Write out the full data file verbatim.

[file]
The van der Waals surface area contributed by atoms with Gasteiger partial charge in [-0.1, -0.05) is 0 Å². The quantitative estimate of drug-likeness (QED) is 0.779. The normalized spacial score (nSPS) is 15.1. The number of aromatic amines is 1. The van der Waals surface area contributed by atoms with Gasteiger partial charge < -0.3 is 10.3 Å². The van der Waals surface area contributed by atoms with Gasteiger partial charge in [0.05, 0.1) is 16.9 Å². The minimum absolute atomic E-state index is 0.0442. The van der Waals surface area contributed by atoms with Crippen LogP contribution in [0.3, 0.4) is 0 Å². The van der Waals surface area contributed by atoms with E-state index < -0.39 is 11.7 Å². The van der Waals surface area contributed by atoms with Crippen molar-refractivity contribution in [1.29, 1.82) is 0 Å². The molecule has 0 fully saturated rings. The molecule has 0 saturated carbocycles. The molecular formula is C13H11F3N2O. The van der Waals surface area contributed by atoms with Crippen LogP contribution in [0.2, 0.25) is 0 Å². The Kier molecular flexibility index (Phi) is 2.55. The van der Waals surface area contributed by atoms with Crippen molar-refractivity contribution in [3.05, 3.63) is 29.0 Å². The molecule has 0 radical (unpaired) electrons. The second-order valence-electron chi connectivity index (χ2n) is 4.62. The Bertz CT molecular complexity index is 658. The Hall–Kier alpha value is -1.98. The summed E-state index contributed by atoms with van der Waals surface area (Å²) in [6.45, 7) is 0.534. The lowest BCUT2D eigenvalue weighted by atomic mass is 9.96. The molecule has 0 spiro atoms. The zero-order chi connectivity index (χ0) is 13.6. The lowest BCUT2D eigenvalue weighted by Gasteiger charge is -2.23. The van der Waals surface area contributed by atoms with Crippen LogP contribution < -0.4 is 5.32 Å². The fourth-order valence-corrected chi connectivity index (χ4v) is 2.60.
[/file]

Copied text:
The van der Waals surface area contributed by atoms with Gasteiger partial charge in [-0.1, -0.05) is 0 Å². The quantitative estimate of drug-likeness (QED) is 0.779. The normalized spacial score (nSPS) is 15.1. The number of aromatic amines is 1. The van der Waals surface area contributed by atoms with Gasteiger partial charge < -0.3 is 10.3 Å². The van der Waals surface area contributed by atoms with Gasteiger partial charge in [0.05, 0.1) is 16.9 Å². The minimum absolute atomic E-state index is 0.0442. The van der Waals surface area contributed by atoms with Crippen LogP contribution in [0.3, 0.4) is 0 Å². The van der Waals surface area contributed by atoms with E-state index < -0.39 is 11.7 Å². The van der Waals surface area contributed by atoms with Crippen molar-refractivity contribution in [1.29, 1.82) is 0 Å². The molecule has 0 fully saturated rings. The molecule has 0 saturated carbocycles. The molecular formula is C13H11F3N2O. The van der Waals surface area contributed by atoms with Crippen LogP contribution in [0.2, 0.25) is 0 Å². The Kier molecular flexibility index (Phi) is 2.55. The van der Waals surface area contributed by atoms with Crippen molar-refractivity contribution in [3.05, 3.63) is 29.0 Å². The molecule has 0 radical (unpaired) electrons. The second-order valence-electron chi connectivity index (χ2n) is 4.62. The Bertz CT molecular complexity index is 658. The Hall–Kier alpha value is -1.98. The summed E-state index contributed by atoms with van der Waals surface area (Å²) in [6.45, 7) is 0.534. The lowest BCUT2D eigenvalue weighted by atomic mass is 9.96. The molecule has 0 spiro atoms. The zero-order chi connectivity index (χ0) is 13.6. The lowest BCUT2D eigenvalue weighted by Gasteiger charge is -2.23. The van der Waals surface area contributed by atoms with Crippen LogP contribution < -0.4 is 5.32 Å². The fourth-order valence-corrected chi connectivity index (χ4v) is 2.60.